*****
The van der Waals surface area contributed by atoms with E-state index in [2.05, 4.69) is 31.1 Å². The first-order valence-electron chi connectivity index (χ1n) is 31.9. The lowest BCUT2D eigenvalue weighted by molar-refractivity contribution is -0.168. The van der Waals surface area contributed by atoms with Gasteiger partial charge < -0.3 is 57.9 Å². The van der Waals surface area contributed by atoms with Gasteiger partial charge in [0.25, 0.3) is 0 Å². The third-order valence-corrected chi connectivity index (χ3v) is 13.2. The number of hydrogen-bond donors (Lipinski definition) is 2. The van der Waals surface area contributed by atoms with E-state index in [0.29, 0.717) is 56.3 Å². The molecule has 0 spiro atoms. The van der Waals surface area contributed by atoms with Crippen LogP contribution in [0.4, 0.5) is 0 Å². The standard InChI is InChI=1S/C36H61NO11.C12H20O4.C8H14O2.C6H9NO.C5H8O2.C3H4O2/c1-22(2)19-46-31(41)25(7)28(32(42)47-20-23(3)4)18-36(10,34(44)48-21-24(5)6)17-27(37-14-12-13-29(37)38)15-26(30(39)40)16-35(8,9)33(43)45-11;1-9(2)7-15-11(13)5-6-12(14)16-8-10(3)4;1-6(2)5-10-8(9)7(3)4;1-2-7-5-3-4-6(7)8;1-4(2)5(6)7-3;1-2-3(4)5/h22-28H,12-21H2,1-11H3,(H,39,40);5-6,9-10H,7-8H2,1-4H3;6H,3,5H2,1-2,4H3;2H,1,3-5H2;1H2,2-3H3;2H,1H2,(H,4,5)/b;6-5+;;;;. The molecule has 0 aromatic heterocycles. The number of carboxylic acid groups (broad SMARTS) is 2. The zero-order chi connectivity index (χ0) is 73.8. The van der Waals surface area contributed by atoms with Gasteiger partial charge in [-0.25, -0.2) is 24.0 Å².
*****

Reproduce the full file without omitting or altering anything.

The van der Waals surface area contributed by atoms with E-state index in [2.05, 4.69) is 31.1 Å². The first-order valence-electron chi connectivity index (χ1n) is 31.9. The lowest BCUT2D eigenvalue weighted by molar-refractivity contribution is -0.168. The van der Waals surface area contributed by atoms with Gasteiger partial charge < -0.3 is 57.9 Å². The van der Waals surface area contributed by atoms with Gasteiger partial charge in [0.25, 0.3) is 0 Å². The third-order valence-corrected chi connectivity index (χ3v) is 13.2. The number of hydrogen-bond donors (Lipinski definition) is 2. The van der Waals surface area contributed by atoms with E-state index in [0.29, 0.717) is 56.3 Å². The molecule has 0 spiro atoms. The van der Waals surface area contributed by atoms with Crippen LogP contribution in [0.4, 0.5) is 0 Å². The standard InChI is InChI=1S/C36H61NO11.C12H20O4.C8H14O2.C6H9NO.C5H8O2.C3H4O2/c1-22(2)19-46-31(41)25(7)28(32(42)47-20-23(3)4)18-36(10,34(44)48-21-24(5)6)17-27(37-14-12-13-29(37)38)15-26(30(39)40)16-35(8,9)33(43)45-11;1-9(2)7-15-11(13)5-6-12(14)16-8-10(3)4;1-6(2)5-10-8(9)7(3)4;1-2-7-5-3-4-6(7)8;1-4(2)5(6)7-3;1-2-3(4)5/h22-28H,12-21H2,1-11H3,(H,39,40);5-6,9-10H,7-8H2,1-4H3;6H,3,5H2,1-2,4H3;2H,1,3-5H2;1H2,2-3H3;2H,1H2,(H,4,5)/b;6-5+;;;;. The molecule has 0 aromatic heterocycles. The number of carboxylic acid groups (broad SMARTS) is 2. The zero-order chi connectivity index (χ0) is 73.8. The van der Waals surface area contributed by atoms with Gasteiger partial charge in [-0.25, -0.2) is 24.0 Å².